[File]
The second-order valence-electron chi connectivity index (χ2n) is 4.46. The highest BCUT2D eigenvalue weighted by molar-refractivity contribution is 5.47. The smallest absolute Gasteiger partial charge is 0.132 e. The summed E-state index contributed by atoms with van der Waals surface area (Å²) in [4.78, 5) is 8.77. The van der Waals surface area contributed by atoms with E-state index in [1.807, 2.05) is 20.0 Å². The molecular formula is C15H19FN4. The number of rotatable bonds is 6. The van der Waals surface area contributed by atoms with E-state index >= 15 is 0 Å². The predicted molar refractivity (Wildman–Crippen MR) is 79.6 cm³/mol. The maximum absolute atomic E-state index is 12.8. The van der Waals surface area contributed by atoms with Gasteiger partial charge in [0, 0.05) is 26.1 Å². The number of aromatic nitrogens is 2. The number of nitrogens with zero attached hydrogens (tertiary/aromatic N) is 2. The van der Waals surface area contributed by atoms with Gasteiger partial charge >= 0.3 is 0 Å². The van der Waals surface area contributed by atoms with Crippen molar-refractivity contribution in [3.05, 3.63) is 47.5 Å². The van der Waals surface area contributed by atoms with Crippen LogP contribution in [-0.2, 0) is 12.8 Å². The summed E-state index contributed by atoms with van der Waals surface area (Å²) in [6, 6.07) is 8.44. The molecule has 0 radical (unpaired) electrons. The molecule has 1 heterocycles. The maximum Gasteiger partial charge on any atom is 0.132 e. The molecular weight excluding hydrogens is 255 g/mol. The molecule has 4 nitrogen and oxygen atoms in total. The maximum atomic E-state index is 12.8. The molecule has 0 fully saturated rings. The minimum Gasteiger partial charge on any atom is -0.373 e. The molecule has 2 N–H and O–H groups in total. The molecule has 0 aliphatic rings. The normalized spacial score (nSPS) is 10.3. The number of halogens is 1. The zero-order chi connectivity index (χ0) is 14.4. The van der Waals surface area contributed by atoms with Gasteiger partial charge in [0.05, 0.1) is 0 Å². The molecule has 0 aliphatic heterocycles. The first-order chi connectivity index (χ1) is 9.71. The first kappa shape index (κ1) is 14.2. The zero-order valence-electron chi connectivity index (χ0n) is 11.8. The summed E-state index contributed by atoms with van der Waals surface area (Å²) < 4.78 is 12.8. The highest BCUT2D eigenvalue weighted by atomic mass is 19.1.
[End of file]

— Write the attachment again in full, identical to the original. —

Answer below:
The second-order valence-electron chi connectivity index (χ2n) is 4.46. The highest BCUT2D eigenvalue weighted by molar-refractivity contribution is 5.47. The smallest absolute Gasteiger partial charge is 0.132 e. The summed E-state index contributed by atoms with van der Waals surface area (Å²) in [4.78, 5) is 8.77. The van der Waals surface area contributed by atoms with E-state index in [1.807, 2.05) is 20.0 Å². The molecular formula is C15H19FN4. The number of rotatable bonds is 6. The van der Waals surface area contributed by atoms with E-state index >= 15 is 0 Å². The predicted molar refractivity (Wildman–Crippen MR) is 79.6 cm³/mol. The maximum absolute atomic E-state index is 12.8. The van der Waals surface area contributed by atoms with Gasteiger partial charge in [0, 0.05) is 26.1 Å². The number of aromatic nitrogens is 2. The number of nitrogens with zero attached hydrogens (tertiary/aromatic N) is 2. The van der Waals surface area contributed by atoms with Gasteiger partial charge >= 0.3 is 0 Å². The van der Waals surface area contributed by atoms with Crippen molar-refractivity contribution in [3.05, 3.63) is 47.5 Å². The van der Waals surface area contributed by atoms with Crippen LogP contribution in [-0.2, 0) is 12.8 Å². The summed E-state index contributed by atoms with van der Waals surface area (Å²) in [6, 6.07) is 8.44. The molecule has 0 radical (unpaired) electrons. The molecule has 1 heterocycles. The maximum Gasteiger partial charge on any atom is 0.132 e. The molecular weight excluding hydrogens is 255 g/mol. The molecule has 4 nitrogen and oxygen atoms in total. The maximum atomic E-state index is 12.8. The molecule has 0 fully saturated rings. The minimum Gasteiger partial charge on any atom is -0.373 e. The molecule has 2 N–H and O–H groups in total. The molecule has 0 aliphatic rings. The normalized spacial score (nSPS) is 10.3. The number of halogens is 1. The zero-order chi connectivity index (χ0) is 14.4. The van der Waals surface area contributed by atoms with Gasteiger partial charge in [0.05, 0.1) is 0 Å². The molecule has 0 aliphatic heterocycles. The first-order chi connectivity index (χ1) is 9.71. The first kappa shape index (κ1) is 14.2. The zero-order valence-electron chi connectivity index (χ0n) is 11.8. The summed E-state index contributed by atoms with van der Waals surface area (Å²) < 4.78 is 12.8. The highest BCUT2D eigenvalue weighted by atomic mass is 19.1.